CFTC Chair J. Christopher Giancarlo offered recommendations for rethinking the agency's application of its swaps rules to cross-border activities. He said he intends to direct the CFTC staff to develop proposed rules governing the cross-border application of the CFTC swaps rules.
In a speech in London, Mr. Giancarlo highlighted problems with the current CFTC approach, offered a series of principles to guide the agency's assertion of authority over cross-border activities, and outlined a series of more specific recommendations.
Mr. Giancarlo described the current CFTC approach to cross-border regulation as "over-expansive, unduly complex, and operationally impracticable." He criticized this approach for (i) being set forth in "guidance" rather than rules, (ii) taking an overly broad view of what constitutes a "direct and significant connection" with U.S. commerce, (iii) being "conceptually inconsistent" in looking at "U.S. entities" for activities abroad and "territorial" in looking at activities in the United States, (iv) taking a "somewhat arbitrary" approach to substituted compliance determinations, and (v) failing to distinguish between rules that address systemic risk and those that address markets and trading matters.
In developing proposed rules, Mr. Giancarlo said the CFTC should:
recognize the distinction between swaps reforms intended to alleviate cross-border systemic risk and reforms designed to address specific trading practices that are suitable for tailoring to jurisdictional trading conditions;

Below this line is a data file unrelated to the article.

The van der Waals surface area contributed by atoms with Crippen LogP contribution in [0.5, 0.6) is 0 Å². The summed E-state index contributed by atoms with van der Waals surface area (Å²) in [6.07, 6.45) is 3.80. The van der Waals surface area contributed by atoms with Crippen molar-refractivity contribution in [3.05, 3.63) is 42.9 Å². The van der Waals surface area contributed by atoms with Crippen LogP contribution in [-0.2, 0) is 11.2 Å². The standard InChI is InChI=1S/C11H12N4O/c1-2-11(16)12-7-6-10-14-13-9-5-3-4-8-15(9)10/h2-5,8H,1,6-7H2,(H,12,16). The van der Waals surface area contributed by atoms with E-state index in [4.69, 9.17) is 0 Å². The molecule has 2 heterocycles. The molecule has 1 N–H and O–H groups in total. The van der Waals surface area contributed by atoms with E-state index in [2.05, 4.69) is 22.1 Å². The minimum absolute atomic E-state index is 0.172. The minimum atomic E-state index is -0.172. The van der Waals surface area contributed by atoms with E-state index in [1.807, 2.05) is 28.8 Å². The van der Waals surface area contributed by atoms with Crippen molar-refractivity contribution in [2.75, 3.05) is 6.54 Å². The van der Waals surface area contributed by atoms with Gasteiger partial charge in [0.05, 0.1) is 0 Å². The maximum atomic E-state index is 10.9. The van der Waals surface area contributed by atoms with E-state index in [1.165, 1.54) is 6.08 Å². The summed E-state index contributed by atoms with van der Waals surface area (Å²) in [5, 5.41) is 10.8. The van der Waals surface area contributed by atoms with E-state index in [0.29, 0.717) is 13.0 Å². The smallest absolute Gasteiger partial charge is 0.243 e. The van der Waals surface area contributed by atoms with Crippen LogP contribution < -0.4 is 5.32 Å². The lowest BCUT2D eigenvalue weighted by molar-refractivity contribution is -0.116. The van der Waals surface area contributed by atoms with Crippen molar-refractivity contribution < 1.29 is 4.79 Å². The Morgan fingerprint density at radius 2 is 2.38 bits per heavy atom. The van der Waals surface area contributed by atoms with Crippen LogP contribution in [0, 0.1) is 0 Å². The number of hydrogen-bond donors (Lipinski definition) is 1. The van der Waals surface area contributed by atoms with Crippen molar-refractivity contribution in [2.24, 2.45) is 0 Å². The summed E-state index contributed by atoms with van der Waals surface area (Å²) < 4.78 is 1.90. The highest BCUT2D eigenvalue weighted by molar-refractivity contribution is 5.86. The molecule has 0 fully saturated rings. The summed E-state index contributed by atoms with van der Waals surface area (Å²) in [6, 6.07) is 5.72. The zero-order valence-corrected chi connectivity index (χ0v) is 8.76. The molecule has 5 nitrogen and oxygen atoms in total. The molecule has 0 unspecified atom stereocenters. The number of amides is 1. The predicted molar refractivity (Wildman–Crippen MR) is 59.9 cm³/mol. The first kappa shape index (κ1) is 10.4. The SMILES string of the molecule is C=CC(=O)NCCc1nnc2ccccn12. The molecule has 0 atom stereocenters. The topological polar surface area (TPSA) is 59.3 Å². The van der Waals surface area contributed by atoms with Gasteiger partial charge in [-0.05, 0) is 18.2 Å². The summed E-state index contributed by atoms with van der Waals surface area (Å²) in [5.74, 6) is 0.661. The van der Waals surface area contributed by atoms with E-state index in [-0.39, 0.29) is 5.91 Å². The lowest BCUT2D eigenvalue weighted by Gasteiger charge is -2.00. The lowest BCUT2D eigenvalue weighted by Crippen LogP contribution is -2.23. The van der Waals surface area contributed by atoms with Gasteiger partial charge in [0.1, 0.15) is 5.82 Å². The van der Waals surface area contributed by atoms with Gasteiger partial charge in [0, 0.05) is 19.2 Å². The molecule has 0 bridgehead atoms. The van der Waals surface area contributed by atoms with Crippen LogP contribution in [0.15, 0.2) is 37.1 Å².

pursue multilateralism with respect to swaps rules that mitigate systemic risk;
be a rule maker in overseeing U.S. markets and act with deference towards non-U.S. markets; and
act to encourage the adoption of comparable swaps reform regulation in non-U.S. markets that have not adopted swaps reform for any significant swaps trading activity.
Mr. Giancarlo offered a preview of a forthcoming white paper that will contain policy recommendations, which will include:
expanding the use of the CFTC's exemption authority for non-U.S. central counterparties ("CCPs") that clear swaps but do not pose any risk to the U.S. financial system if a CCP is subject to "comparable, comprehensive supervision and regulation" in its home country;
exempting non-U.S. trading venues subject to comparable regulation from registration as swap execution facilities; and
excluding, from the de minimis determination for swap dealer registration, swaps entered into by non-U.S. persons with (i) non-U.S. persons that are registered swap dealers and (ii) non-U.S. consolidated subsidiaries of U.S. entities.